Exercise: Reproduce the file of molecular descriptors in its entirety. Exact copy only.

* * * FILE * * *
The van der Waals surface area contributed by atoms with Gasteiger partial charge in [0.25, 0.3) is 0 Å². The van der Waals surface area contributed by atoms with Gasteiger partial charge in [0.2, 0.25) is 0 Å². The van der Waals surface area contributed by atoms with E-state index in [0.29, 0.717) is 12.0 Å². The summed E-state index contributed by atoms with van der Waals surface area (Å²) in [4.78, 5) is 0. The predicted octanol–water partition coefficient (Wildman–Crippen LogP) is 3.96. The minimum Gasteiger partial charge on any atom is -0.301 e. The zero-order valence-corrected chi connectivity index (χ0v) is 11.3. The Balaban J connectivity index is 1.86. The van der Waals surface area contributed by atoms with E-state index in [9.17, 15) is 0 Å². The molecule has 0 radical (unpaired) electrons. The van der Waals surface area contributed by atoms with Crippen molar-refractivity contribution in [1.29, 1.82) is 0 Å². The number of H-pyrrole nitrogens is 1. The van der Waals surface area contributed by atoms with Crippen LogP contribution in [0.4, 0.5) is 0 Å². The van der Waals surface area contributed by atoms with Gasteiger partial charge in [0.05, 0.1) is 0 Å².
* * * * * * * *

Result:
The van der Waals surface area contributed by atoms with Gasteiger partial charge in [0.25, 0.3) is 0 Å². The van der Waals surface area contributed by atoms with Gasteiger partial charge in [0.2, 0.25) is 0 Å². The van der Waals surface area contributed by atoms with E-state index in [0.29, 0.717) is 12.0 Å². The summed E-state index contributed by atoms with van der Waals surface area (Å²) in [4.78, 5) is 0. The predicted octanol–water partition coefficient (Wildman–Crippen LogP) is 3.96. The minimum Gasteiger partial charge on any atom is -0.301 e. The zero-order valence-corrected chi connectivity index (χ0v) is 11.3. The Balaban J connectivity index is 1.86. The van der Waals surface area contributed by atoms with E-state index in [9.17, 15) is 0 Å². The molecule has 0 radical (unpaired) electrons. The van der Waals surface area contributed by atoms with Crippen molar-refractivity contribution in [1.29, 1.82) is 0 Å². The number of H-pyrrole nitrogens is 1. The van der Waals surface area contributed by atoms with Crippen LogP contribution in [0.4, 0.5) is 0 Å². The van der Waals surface area contributed by atoms with Gasteiger partial charge in [0.05, 0.1) is 0 Å².